Secondly, there is always a human dimension that comes through that cultural specificity that anyone can relate to. John Singleton's 1991 film Boyz n the Hood tells an authentic tale about young Black men navigating gang violence and poverty in South Central Los Angeles. But it's also a coming-of-age story about youths choosing their paths in life and facing the consequences of their choices – something lots of people can understand.

For me, watching The Godfather brought those two thrills into sharp focus. Seeing the bright pageantry of Connie Corleone's wedding, contrasted with the dark backroom dealings of her father The Don – who must consider requests made at his daughter's nuptials. Hearing loyal aide Clemenza discoursing on the proper way to make pasta with meatballs for a house full of the family's soldiers, hiding out in the middle of a gang war. Seeing the rituals of christenings and marriages compared with the killings necessary to secure the family's success in crime.

The very specific story of a Mob family, juxtaposed by the classic tale of an aging patriarch wondering who will succeed him. And his horror when he realizes the son who was his golden child – the one positioned to find legitimate success in the world outside their crime family – is the only one who can take his place.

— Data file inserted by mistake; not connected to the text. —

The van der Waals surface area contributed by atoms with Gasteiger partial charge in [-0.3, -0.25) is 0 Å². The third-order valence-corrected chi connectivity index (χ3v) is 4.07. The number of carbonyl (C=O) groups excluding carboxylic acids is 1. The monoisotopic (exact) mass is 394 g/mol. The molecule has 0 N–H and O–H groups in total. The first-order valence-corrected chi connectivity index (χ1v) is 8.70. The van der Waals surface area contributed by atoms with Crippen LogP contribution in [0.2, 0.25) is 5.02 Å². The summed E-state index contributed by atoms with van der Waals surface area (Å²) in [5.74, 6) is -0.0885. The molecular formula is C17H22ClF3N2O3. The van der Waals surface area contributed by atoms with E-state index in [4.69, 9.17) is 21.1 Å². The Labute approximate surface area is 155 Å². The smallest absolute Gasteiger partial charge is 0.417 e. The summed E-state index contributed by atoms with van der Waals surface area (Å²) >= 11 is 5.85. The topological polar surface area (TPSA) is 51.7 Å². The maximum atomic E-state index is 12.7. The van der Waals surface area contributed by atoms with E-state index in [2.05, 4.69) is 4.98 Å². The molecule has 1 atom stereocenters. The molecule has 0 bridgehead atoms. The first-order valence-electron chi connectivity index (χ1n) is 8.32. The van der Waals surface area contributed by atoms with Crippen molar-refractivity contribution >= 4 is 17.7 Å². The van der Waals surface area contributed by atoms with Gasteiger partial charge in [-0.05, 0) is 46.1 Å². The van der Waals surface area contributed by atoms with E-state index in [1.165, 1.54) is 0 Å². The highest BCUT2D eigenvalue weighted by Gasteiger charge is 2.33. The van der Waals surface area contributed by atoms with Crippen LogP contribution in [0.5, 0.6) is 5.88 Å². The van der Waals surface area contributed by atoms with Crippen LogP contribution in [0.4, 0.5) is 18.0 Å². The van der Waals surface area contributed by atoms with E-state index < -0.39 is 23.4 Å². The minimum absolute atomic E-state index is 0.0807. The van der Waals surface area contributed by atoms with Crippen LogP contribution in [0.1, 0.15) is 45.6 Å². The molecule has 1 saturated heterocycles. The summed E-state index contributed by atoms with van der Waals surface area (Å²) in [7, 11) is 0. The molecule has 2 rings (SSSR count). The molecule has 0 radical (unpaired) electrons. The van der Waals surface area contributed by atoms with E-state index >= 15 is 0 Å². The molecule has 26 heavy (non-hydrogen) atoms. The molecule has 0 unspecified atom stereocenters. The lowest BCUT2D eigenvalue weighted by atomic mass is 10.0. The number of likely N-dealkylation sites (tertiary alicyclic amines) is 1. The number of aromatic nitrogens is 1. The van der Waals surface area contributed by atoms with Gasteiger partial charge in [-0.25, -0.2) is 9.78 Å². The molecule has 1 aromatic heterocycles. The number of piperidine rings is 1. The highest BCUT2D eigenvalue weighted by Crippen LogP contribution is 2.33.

James Gandolfini as Tony Soprano in a 1999 publicity photo.
Anthony Neste / Getty Images
Getty Images
James Gandolfini as Tony Soprano in a 1999 publicity photo.

Avoiding stereotypes by creating authentic characters

Compelling as that story turned out to be, there were lots of groups who feared The Godfather would simply amplify stereotypes about Italian immigrants and Italian Americans. Even before filming started, the project faced criticism from a group called the Italian American Civil Rights League, led by reputed mobster Joe Colombo.